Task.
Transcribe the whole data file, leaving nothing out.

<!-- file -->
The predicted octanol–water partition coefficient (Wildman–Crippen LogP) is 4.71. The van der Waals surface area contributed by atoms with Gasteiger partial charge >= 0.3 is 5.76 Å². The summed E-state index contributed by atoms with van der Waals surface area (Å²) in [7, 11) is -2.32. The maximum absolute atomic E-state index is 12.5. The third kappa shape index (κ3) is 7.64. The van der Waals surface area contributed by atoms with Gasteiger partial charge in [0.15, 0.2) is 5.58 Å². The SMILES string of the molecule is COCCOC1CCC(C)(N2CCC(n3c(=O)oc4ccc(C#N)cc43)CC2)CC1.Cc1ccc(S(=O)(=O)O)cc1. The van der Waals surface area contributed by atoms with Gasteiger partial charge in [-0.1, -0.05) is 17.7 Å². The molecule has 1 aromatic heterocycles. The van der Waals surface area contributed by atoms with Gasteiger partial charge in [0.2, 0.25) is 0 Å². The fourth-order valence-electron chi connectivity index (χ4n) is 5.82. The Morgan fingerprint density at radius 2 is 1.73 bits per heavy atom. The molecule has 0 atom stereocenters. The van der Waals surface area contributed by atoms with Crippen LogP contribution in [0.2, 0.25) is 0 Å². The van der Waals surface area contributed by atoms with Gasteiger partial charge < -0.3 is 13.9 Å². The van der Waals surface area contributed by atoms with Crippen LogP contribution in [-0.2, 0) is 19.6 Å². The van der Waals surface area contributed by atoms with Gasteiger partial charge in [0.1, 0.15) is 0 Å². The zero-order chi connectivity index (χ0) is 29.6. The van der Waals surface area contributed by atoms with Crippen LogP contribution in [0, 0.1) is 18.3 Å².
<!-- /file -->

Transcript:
The predicted octanol–water partition coefficient (Wildman–Crippen LogP) is 4.71. The van der Waals surface area contributed by atoms with Gasteiger partial charge >= 0.3 is 5.76 Å². The summed E-state index contributed by atoms with van der Waals surface area (Å²) in [7, 11) is -2.32. The maximum absolute atomic E-state index is 12.5. The third kappa shape index (κ3) is 7.64. The van der Waals surface area contributed by atoms with Gasteiger partial charge in [0.15, 0.2) is 5.58 Å². The SMILES string of the molecule is COCCOC1CCC(C)(N2CCC(n3c(=O)oc4ccc(C#N)cc43)CC2)CC1.Cc1ccc(S(=O)(=O)O)cc1. The van der Waals surface area contributed by atoms with Gasteiger partial charge in [-0.1, -0.05) is 17.7 Å². The molecule has 1 aromatic heterocycles. The van der Waals surface area contributed by atoms with Gasteiger partial charge in [0.2, 0.25) is 0 Å². The fourth-order valence-electron chi connectivity index (χ4n) is 5.82. The Morgan fingerprint density at radius 2 is 1.73 bits per heavy atom. The molecule has 0 atom stereocenters. The van der Waals surface area contributed by atoms with Crippen LogP contribution in [0.2, 0.25) is 0 Å². The van der Waals surface area contributed by atoms with Gasteiger partial charge < -0.3 is 13.9 Å². The van der Waals surface area contributed by atoms with Crippen LogP contribution in [-0.2, 0) is 19.6 Å². The van der Waals surface area contributed by atoms with Gasteiger partial charge in [0.1, 0.15) is 0 Å². The zero-order chi connectivity index (χ0) is 29.6. The van der Waals surface area contributed by atoms with Crippen LogP contribution in [0, 0.1) is 18.3 Å².